Whether you are looking for help with long-term trauma, or simply looking for help managing your weight, seeing a psychologist for therapy can be daunting. There can be a lot of stigma associated with therapy, and even without that it is still an expensive process where the outcomes can be quite uncertain. So how do you navigate the maze and make sure you’ve got the best chance of reaching the goals you have set for yourself?
- Remember that you are in charge of your treatment.
A psychologist brings years of training and experience to assist in helping you, but you have got to feel that you are in charge. If you feel like your psychologist is saying things that don’t ring true, speak up. If you don’t think you and your therapist have the same goals, make sure they know, and if you don’t understand their approach, or don’t think it will work make sure you tell them. A good psychologist is open to feedback and recognizes that they don’t always get it right.
- Take notes.
Often a therapy session can be a mix of ideas and feelings and insights. Some of these turn out to be incredibly important, while others aren’t. I always find that my clients who take a few notes either in session, or within the next day or so seem to get better faster.
- Have an agenda
Therapy should be focused with clear goals for each session. Did you and your therapist agree on some things you were going to try between sessions? If so, be prepared to talk about how that went, what worked and what didn’t work. Outcome research shows that when therapy involves actual tasks outside session, the gains are bigger. If there were important things that happened between sessions that you want to tell your therapist, have a think about them beforehand. Do you want to spend the whole session on one major issue because it is so important, or do you simply want to let your therapist know about the issue because it is important. One of my clients last week said I should charge for “Phantom appointments”. I asked her what she meant, and she explained that every time she came to see me she put so much work into thinking about how to explain things to me that she had often solved the problem.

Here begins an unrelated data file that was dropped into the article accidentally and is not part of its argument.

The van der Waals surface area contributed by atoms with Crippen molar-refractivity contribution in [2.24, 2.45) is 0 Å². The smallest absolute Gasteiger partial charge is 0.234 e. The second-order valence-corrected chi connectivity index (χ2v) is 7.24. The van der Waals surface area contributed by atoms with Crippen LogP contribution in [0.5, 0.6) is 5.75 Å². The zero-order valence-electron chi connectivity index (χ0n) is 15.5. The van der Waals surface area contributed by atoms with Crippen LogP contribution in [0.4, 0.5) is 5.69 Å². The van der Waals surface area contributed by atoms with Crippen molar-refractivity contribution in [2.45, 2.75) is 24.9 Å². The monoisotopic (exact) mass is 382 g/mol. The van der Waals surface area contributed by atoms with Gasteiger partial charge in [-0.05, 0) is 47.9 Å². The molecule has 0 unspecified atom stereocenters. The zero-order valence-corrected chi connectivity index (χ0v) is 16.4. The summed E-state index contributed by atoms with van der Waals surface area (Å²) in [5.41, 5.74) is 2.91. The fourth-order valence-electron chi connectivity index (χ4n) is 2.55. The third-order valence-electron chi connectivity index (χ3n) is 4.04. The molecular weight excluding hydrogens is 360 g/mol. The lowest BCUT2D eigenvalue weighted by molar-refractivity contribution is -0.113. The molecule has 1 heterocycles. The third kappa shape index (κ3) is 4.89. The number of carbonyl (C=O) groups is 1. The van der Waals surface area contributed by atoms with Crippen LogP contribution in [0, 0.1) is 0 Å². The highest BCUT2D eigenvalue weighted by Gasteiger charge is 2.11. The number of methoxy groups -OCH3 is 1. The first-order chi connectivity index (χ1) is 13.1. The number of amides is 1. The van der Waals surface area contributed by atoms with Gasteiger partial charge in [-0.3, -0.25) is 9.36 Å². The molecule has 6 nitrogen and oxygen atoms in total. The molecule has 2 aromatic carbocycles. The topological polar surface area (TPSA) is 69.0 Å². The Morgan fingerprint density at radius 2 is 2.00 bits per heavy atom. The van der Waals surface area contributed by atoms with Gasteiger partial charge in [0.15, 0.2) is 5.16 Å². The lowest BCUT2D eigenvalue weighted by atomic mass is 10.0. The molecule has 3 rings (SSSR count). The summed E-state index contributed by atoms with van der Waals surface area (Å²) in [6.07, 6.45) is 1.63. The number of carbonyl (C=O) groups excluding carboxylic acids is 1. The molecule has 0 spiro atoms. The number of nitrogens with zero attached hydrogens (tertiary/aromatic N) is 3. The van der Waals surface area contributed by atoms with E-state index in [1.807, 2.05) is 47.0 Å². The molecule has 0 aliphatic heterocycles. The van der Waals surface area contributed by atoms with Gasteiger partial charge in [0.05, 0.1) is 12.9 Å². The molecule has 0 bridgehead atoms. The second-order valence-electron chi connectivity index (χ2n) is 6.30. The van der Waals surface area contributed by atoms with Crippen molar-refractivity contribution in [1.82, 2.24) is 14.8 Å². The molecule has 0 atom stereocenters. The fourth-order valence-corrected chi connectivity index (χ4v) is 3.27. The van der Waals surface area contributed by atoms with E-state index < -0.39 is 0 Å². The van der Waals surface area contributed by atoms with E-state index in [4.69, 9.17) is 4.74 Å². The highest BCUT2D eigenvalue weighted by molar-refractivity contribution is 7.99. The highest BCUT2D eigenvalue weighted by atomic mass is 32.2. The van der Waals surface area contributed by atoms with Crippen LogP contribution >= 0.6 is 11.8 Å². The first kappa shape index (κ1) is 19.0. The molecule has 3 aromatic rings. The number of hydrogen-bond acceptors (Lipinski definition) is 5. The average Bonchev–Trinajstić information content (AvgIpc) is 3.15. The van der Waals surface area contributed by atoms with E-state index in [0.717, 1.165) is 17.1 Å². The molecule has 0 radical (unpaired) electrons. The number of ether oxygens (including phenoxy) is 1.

- Measure outcomes
The evidence is growing stronger every year that psychologists who routinely measure progress (every session) get better outcomes than those who don’t. But the most important measure of outcome is your own goals. What do you want from therapy? Do you want to be able to give that talk in front of your workmates and feel confident, do you want the nightmares to stop, do you want to feel happier? Whatever it is you want from therapy you should always be asking yourself “Am I getting any closer to achieving my goal?”
- Keep going with therapy while it is helpful.
Both research and my own experience tells me that for many people the biggest gains in therapy happen in the early sessions. This often means you can expect to start feeling better quickly. But the research also tells me that that longer you stay in therapy the more improvement you can expect, and the lower the chance of slipping back. So if you are feeling that therapy is working, stick with it.
- Don’t keep going with therapy that isn’t helping
Unfortunately, the outcome research also tells us that some people do not benefit from therapy. If you feel like you are just “checking in” with your psychologist and not really getting any better, then it is important to ask yourself if you would be more likely to get better seeing someone else. Long-term therapy can be incredibly powerful and beneficial, but this should be something you and your therapist have agreed in in advance. Some problems take longer than others. But if therapy was agreed as short term and is not actually helping then you should discuss your options with your psychologist.
Psychological therapy is incredibly effective for many people (60 – 80% will experience noticeable improvements). While that means that some people won’t be helped by therapy, it means that a lot will. Why not give yourself the best chance of recovery by taking charge of your treatment. Feel free to share this article with a friend who is undertaking psychological therapy or who is thinking about it.